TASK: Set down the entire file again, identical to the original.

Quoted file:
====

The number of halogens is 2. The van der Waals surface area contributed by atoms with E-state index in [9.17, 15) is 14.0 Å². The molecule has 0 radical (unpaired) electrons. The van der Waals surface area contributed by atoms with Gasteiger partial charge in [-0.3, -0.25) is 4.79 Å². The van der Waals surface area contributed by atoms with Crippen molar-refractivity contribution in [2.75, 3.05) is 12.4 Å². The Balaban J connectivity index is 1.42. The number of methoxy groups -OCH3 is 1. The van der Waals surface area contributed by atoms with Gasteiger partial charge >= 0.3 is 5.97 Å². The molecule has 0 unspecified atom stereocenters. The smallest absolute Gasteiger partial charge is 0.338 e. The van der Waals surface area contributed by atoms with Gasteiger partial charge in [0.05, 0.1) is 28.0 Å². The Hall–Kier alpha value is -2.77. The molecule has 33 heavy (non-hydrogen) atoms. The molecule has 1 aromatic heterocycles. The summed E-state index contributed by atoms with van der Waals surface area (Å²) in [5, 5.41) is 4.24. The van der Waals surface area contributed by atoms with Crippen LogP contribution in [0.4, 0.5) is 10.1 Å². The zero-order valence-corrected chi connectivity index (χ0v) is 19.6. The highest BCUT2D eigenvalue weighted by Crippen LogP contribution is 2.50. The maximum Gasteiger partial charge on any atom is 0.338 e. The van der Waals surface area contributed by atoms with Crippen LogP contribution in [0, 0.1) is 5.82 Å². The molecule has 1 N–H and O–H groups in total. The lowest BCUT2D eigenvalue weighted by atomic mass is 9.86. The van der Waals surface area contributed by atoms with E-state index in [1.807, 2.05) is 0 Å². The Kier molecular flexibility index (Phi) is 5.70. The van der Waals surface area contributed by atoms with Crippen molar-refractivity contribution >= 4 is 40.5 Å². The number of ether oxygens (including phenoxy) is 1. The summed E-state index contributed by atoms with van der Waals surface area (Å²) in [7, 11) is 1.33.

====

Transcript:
The number of halogens is 2. The van der Waals surface area contributed by atoms with E-state index in [9.17, 15) is 14.0 Å². The molecule has 0 radical (unpaired) electrons. The van der Waals surface area contributed by atoms with Gasteiger partial charge in [-0.3, -0.25) is 4.79 Å². The van der Waals surface area contributed by atoms with Crippen molar-refractivity contribution in [2.75, 3.05) is 12.4 Å². The Balaban J connectivity index is 1.42. The number of methoxy groups -OCH3 is 1. The van der Waals surface area contributed by atoms with Gasteiger partial charge >= 0.3 is 5.97 Å². The molecule has 0 unspecified atom stereocenters. The smallest absolute Gasteiger partial charge is 0.338 e. The van der Waals surface area contributed by atoms with Gasteiger partial charge in [0.05, 0.1) is 28.0 Å². The Hall–Kier alpha value is -2.77. The molecule has 33 heavy (non-hydrogen) atoms. The molecule has 1 aromatic heterocycles. The summed E-state index contributed by atoms with van der Waals surface area (Å²) in [5, 5.41) is 4.24. The van der Waals surface area contributed by atoms with Crippen LogP contribution in [0.4, 0.5) is 10.1 Å². The zero-order valence-corrected chi connectivity index (χ0v) is 19.6. The highest BCUT2D eigenvalue weighted by Crippen LogP contribution is 2.50. The maximum Gasteiger partial charge on any atom is 0.338 e. The van der Waals surface area contributed by atoms with Crippen LogP contribution in [0, 0.1) is 5.82 Å². The molecule has 1 N–H and O–H groups in total. The lowest BCUT2D eigenvalue weighted by atomic mass is 9.86. The van der Waals surface area contributed by atoms with E-state index in [1.807, 2.05) is 0 Å². The Kier molecular flexibility index (Phi) is 5.70. The van der Waals surface area contributed by atoms with Crippen molar-refractivity contribution >= 4 is 40.5 Å². The number of ether oxygens (including phenoxy) is 1. The summed E-state index contributed by atoms with van der Waals surface area (Å²) in [7, 11) is 1.33.